I am a writer and English teacher, and I do not consider myself a grammar fanatic, though I do of course love language, and am fascinated by all of its nuances. I am a firm believer in the idea that the American English language is a living, breathing, constantly evolving organism, and that what may have been true ten, twenty years ago, in some cases may have no place in the language today.
Don’t believe me? Get ahold of any English textbook from fifty or one-hundred years ago, and do a quick compare-and-contrast. Rules, especially in regards to language in all its permutations, are made to be broken. Not all rules, all the time, certainly – but many of them, much of the time.
Many of my fellow writers and (mostly) English teachers will surely disagree with my basic premise, but I ask for their indulgence.
Now that you know my baseline, let us partake in today’s lesson:
Valentine, Valentines, or Valentine’s.
In terms of proper use, this one is sort of the ‘their, they’re, there’ of romance, so strap in for the ride, kids.
First off, from the website Grammarist:
‘The standard spelling of the holiday that falls on February 14th is Valentine’s Day. Valentine is singular and possessive, so it takes an apostrophe s. This is how it is spelled in edited writing everywhere.
The day is named after Saint Valentine. It is his day, hence the possessive. Because there has been only one of him, it wouldn’t make sense to pluralize his name. Of course, one could argue that Valentine now has two alternative senses in which it can be plural—namely, (1) the person one loves on Valentine’s Day, and (2) a Valentine’s Day card—and in light of these, it might make a little sense to spell the holiday Valentines Day. Nevertheless, the form with the apostrophe is the more common one by a large margin.’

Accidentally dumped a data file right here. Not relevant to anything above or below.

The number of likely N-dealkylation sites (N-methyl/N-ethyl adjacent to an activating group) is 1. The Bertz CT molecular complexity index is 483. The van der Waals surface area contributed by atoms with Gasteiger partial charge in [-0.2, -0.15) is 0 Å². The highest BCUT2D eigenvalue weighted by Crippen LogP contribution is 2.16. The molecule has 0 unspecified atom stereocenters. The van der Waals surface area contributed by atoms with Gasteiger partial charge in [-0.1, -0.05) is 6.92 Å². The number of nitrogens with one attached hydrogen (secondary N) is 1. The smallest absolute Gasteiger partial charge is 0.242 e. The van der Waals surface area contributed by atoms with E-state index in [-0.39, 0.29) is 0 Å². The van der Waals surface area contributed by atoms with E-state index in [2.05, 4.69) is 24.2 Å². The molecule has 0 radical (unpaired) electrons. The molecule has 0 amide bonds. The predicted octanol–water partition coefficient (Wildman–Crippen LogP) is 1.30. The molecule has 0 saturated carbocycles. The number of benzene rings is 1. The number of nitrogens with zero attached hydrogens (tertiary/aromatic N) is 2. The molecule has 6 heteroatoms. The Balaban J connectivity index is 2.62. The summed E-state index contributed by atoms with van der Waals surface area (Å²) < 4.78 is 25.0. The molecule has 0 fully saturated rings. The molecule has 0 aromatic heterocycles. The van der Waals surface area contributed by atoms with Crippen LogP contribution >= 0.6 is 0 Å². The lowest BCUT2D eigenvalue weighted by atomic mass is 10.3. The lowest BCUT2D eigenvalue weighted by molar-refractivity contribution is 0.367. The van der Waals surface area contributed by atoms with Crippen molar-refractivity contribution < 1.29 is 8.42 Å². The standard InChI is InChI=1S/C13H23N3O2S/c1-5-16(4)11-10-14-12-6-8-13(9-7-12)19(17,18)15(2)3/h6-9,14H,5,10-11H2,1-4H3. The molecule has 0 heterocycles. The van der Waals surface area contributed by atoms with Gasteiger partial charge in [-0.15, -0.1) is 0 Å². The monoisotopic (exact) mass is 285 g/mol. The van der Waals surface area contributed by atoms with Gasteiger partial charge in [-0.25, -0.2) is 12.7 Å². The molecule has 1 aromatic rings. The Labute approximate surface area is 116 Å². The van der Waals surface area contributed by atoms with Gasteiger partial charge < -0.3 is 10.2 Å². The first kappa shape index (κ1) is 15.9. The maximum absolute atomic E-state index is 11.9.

Ummm, I respectfully disagree with their logic, in terms of contemporary usage.
Let’s be honest: who is actually spending February 14th celebrating St. Valentine?
Yeah, I thought so. Both of you can skip the rest of my pseudo-tirade.
The possessive form (Valentine’s) makes sense if you are celebrating in the Roman Catholic, Anglican, or Lutheran traditions, and you are into the whole martyr aspect of good ol’ St. V – but f you are a contemporary, twenty-first century, Hallmark cards, candy-and-flowers sort of person, the possessive form makes little sense for most of the populace. You give not a whit about the saint, but you damn well should about your valentine (Valentine?).
If you know what is good for you.
Because, you, my friend are actually celebrating your Valentine. Hence, ‘Valentine Day’ makes a lot more sense to me, linguistically and logically, than the possessive ‘Valentine’s Day’. Of course, you could argue that throwing that pesky apostrophe in there makes it all about the day being all about YOUR Valentine, and it being ‘his’ or ‘her’ day – but then, that leaves you out of the equation entirely.
In a (grammatically) and overly possessive way, anyway.
Then, of course, there is the also ubiquitous ‘Valentines’ day – no apostrophe, so no possessiveness implied, but a plural nature that screams, in a less-than-romantic imagery, ‘I’m a play-ah!’ If you consider yourself as such, that is all well-and-good, but making ‘Valentine’ into ‘Valentines’ thereby demotes your Valentine from singular, appreciated, lover to part of a throng – not exactly romantic (in most circles) and not to be confused with thongs, which are reasonably effective gifts for your Valentine, not so much for all of your Valentines.
And if you are doing your February fourteenth shopping, in bulk, at Victoria’s Club, we will have to talk privately about a few other things.
And that is my case for the etymological superiority of ‘Valentine’ day over ‘Valentine’s’ or ‘Valentines’ day.
Eat your chocolate hearts out, grammar fanatics.